Lauki Melon with Tomato and Feta

Lauki, the humble vegetable of India, is lifted to new heights in this recipe. Melon slices are marinated in garlic and oil for half an hour, then pan fried until tender and golden brown. They are then drizzled with a tomato sauce and chilli oil, and topped with creamy feta. Delicious!

The genesis of this recipe is from Ottolenghi’s Plenty More. He has a similar dish that uses marrow. When a recipe specifies marrow as an ingredient, confusion ensues. Unlike the UK, Australia does not have a generic marrow, or indeed a variety of marrows. The closest we get to marrow is large zucchinis, yet these are difficult to purchase as it is baby zucchinis that are all the rage now and shops stock only these.

India, however, has many melons, close enough, and they are available in Indian and Asian shops. For this recipe I used Long Melon (Lauki). It worked really well. A friend says that this is too, too much – lifting the humble Lauki to new heights! It does work very well. And with only a few soft seeds in the centre, there was no need to remove them before cooking.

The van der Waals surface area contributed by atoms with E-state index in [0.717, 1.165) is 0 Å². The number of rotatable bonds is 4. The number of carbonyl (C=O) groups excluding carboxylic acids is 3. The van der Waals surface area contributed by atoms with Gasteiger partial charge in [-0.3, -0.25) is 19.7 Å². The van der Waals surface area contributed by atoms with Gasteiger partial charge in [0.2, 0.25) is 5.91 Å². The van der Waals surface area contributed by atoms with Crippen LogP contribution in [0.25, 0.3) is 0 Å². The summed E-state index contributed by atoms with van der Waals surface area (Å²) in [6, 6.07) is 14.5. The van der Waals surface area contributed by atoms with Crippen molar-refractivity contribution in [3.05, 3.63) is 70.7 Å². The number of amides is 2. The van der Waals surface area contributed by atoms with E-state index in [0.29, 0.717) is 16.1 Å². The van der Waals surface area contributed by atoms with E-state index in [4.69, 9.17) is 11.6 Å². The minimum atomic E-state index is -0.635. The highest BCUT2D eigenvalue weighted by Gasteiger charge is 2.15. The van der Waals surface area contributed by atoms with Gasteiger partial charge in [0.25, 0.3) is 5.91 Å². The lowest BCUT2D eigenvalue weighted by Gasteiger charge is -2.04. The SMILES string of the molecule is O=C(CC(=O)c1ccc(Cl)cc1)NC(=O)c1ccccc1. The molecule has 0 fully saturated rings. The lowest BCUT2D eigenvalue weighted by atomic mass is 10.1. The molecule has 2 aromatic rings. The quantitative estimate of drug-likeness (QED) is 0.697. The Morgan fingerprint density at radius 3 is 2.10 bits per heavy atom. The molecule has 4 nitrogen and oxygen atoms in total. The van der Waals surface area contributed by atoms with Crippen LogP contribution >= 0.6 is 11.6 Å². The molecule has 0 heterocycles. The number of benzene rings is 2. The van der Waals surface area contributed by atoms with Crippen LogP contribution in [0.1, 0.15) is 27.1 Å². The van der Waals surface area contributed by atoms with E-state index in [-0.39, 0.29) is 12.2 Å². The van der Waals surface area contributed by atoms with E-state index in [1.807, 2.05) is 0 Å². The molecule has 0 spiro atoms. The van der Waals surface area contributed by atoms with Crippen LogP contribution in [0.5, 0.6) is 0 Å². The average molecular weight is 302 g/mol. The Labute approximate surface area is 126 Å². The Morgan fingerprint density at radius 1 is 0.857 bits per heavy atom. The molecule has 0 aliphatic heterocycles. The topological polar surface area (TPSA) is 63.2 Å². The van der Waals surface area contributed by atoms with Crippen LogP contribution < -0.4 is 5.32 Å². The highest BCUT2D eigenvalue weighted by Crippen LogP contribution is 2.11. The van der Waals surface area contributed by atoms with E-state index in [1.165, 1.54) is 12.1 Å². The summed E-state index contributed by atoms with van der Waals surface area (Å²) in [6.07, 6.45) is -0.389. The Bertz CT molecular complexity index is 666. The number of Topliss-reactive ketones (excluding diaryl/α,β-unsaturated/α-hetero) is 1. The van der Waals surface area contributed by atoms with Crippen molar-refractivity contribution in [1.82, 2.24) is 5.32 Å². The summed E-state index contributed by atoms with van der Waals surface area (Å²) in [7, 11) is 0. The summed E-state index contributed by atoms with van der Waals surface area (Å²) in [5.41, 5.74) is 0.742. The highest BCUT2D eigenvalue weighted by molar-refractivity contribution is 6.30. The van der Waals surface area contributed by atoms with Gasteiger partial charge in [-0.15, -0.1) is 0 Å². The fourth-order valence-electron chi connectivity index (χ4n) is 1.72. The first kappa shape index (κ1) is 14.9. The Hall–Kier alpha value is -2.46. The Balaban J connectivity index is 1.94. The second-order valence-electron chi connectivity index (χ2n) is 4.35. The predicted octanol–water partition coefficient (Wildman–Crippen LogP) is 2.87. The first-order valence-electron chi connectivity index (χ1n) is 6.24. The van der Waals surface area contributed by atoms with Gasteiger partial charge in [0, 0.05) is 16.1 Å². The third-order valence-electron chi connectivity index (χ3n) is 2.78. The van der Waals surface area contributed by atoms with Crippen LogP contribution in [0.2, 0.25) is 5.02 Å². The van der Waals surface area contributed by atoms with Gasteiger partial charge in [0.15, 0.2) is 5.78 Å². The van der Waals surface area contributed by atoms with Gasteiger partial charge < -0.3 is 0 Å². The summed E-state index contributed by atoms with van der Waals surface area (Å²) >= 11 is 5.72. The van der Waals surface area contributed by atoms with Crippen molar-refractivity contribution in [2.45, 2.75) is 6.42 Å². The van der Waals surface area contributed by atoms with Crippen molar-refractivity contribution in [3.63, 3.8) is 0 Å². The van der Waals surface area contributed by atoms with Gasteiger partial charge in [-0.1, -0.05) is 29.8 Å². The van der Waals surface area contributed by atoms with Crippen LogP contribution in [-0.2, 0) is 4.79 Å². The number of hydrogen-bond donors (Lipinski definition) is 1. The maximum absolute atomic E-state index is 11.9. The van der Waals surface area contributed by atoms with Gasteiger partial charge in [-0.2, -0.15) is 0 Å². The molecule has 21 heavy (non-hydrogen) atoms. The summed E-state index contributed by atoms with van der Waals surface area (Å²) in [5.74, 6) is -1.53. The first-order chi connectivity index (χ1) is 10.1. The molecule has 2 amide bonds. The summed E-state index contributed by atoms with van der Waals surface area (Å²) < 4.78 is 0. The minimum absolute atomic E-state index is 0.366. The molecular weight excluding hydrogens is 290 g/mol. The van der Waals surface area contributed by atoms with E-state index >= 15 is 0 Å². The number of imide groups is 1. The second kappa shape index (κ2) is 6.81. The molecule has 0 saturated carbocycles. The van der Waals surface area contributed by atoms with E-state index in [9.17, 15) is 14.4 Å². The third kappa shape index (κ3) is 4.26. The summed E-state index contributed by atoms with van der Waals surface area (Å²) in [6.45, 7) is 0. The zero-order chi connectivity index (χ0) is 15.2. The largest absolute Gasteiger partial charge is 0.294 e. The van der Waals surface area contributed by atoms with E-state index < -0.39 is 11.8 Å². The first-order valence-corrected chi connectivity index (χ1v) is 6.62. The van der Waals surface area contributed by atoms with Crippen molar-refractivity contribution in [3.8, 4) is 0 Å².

This is an Ottolenghi dish from Plenty More – we are cooking our way through this book. We feel free to substitute ingredients that are not readily available in our local area.

It is Ottolenghi Cooking the Books Day on the blog – one of two days per month where we publish the latest recipes we have tried in our project of cooking from Ottolenghi’s books – those we have cooked directly and those we have been inspired by. Currently we are cooking from Plenty More, but not ignoring his other books completely. Note that I often massage the recipes to suit what is available from our garden and pantry. For the original recipes, check his books and his Guardian column.

Similar dishes include Eggplant and Zucchini Baked with Chickpeas, Gratin of Zucchini and Potatoes, and Zucchini Fry.

Browse our Lauki recipes and our Zucchini dishes. Our Ottolenghi dishes from Plenty More are here. We have written about our experiences cooking through this book. Or explore our Early Winter recipes.

We use Australian measurements: 1 tspn = 5ml; 1 Tblspn = 20ml; 1 cup = 250ml.

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